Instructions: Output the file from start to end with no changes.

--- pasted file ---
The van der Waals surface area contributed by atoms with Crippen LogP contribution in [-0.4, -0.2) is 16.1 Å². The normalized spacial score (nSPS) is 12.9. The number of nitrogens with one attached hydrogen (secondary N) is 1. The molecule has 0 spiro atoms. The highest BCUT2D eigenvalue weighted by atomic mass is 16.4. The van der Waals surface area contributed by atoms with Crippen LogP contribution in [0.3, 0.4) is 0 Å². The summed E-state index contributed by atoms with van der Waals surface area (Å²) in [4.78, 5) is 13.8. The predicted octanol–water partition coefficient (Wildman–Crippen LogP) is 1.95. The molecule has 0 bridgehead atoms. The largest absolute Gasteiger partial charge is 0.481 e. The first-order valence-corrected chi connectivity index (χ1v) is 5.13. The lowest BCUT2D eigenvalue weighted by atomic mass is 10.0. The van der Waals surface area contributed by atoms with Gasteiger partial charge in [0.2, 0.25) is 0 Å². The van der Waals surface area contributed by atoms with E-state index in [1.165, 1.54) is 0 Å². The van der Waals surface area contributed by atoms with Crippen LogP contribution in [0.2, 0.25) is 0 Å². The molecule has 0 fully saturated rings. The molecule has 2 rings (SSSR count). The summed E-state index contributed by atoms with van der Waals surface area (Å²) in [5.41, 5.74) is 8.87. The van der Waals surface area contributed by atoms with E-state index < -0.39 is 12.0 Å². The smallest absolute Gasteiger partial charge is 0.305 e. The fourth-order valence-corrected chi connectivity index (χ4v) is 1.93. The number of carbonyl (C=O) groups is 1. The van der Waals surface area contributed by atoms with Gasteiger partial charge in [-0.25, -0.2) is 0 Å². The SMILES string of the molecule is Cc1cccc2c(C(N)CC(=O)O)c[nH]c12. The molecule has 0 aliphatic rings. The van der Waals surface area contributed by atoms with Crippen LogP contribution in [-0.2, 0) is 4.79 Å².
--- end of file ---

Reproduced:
The van der Waals surface area contributed by atoms with Crippen LogP contribution in [-0.4, -0.2) is 16.1 Å². The normalized spacial score (nSPS) is 12.9. The number of nitrogens with one attached hydrogen (secondary N) is 1. The molecule has 0 spiro atoms. The highest BCUT2D eigenvalue weighted by atomic mass is 16.4. The van der Waals surface area contributed by atoms with Crippen LogP contribution in [0.3, 0.4) is 0 Å². The summed E-state index contributed by atoms with van der Waals surface area (Å²) in [4.78, 5) is 13.8. The predicted octanol–water partition coefficient (Wildman–Crippen LogP) is 1.95. The molecule has 0 bridgehead atoms. The largest absolute Gasteiger partial charge is 0.481 e. The first-order valence-corrected chi connectivity index (χ1v) is 5.13. The lowest BCUT2D eigenvalue weighted by atomic mass is 10.0. The van der Waals surface area contributed by atoms with Gasteiger partial charge in [0.2, 0.25) is 0 Å². The van der Waals surface area contributed by atoms with E-state index in [1.165, 1.54) is 0 Å². The van der Waals surface area contributed by atoms with Crippen LogP contribution in [0.2, 0.25) is 0 Å². The molecule has 0 fully saturated rings. The molecule has 2 rings (SSSR count). The summed E-state index contributed by atoms with van der Waals surface area (Å²) in [5.41, 5.74) is 8.87. The van der Waals surface area contributed by atoms with E-state index < -0.39 is 12.0 Å². The smallest absolute Gasteiger partial charge is 0.305 e. The fourth-order valence-corrected chi connectivity index (χ4v) is 1.93. The number of carbonyl (C=O) groups is 1. The van der Waals surface area contributed by atoms with Gasteiger partial charge in [-0.25, -0.2) is 0 Å². The SMILES string of the molecule is Cc1cccc2c(C(N)CC(=O)O)c[nH]c12. The molecule has 0 aliphatic rings. The van der Waals surface area contributed by atoms with Crippen LogP contribution in [-0.2, 0) is 4.79 Å².